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Sneak peek: Rochester City Hall's new green roof

Zack Seward
The swaths of succulents are designed to absorb rainwater, minimizing the flow of pollutants into the region's waterways.

The city of Rochester just completed work on its first ever "green roof."

The roof of City Hall's Building B is now home to 8,700 square feet of succulent plants.

"It's basically for storm water management," says Anne Spaulding, the city's sustainability manager, during a rooftop tour. "All of the rainwater - instead of running into the storm system - is consumed by the plants on the roof."

Spaulding says the thick carpet of sedum can reduce storm water runoff by up to 90 percent, depending on the amount of rainfall.

The goal is to reduce the amount of pollutants that flow into the region's streams, rivers and lakes.

"This roof up here isn't really for the public," Spaulding says, "it's more for the storm water and energy benefits."

The $246,000 project was almost entirely funded by a state grant from the Department of Environmental Conservation (DEC) awarded in 2010.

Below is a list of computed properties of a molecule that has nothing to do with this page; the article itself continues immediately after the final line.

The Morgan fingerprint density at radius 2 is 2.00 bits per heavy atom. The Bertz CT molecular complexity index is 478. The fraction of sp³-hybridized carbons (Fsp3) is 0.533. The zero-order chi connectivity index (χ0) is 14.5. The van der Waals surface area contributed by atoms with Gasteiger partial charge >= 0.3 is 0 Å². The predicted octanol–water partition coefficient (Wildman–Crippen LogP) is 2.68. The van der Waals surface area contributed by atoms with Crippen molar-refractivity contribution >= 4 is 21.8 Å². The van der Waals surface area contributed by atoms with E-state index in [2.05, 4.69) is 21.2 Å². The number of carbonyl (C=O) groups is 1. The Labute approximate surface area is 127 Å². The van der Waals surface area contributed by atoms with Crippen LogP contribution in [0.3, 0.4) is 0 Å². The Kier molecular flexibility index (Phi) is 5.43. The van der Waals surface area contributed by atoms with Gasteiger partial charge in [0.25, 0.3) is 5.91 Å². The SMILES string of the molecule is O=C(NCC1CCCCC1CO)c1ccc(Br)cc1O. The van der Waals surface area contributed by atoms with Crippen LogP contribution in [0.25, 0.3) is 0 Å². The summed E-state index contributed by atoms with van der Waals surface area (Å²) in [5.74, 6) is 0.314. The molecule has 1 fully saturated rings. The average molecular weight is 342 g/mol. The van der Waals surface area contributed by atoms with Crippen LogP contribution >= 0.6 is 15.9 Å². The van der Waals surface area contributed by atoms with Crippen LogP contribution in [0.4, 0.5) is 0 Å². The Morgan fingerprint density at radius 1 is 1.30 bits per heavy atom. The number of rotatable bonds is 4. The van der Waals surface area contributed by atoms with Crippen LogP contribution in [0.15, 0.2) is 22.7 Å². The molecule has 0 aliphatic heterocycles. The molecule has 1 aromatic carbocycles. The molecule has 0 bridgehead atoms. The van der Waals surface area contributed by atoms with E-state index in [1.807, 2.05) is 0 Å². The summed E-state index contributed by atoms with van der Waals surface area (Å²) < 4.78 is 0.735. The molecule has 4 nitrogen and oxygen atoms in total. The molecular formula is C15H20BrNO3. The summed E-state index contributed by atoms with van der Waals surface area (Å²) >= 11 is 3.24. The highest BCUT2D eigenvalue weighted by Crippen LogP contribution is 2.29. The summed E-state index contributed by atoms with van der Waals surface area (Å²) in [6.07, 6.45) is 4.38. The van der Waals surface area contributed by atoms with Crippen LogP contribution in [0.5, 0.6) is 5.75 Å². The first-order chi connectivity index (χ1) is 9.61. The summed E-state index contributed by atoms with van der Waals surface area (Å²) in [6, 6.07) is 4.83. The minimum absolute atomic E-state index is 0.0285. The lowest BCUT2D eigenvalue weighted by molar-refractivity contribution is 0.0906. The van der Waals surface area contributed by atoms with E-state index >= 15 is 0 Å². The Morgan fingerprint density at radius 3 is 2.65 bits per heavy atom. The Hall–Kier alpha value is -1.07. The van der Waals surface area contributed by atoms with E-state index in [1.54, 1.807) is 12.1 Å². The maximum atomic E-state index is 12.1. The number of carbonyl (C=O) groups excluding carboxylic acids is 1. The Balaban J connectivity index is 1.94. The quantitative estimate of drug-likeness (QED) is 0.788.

The green roof was supposed to be installed last fall, but was delayed by "contracting issues," according to Spaulding.

"So we decided to wait until the spring to make sure the weather was right for the plants to become established," Spaulding says.

Now Rochester joins cities like Chicago with green roofed city halls.

The new carpet of sedum is not the only green infrastructure project the grant will go toward.

Spaulding says an adjacent parking lot will be paved with permeable pavement by year's end. The city is also deciding where to build a second, smaller green roof.

Spaulding says it's currently between the Highland branch of the public library and the Edgerton Rec Center.

WXXI/Finger Lakes reporter for the Innovation Trail.
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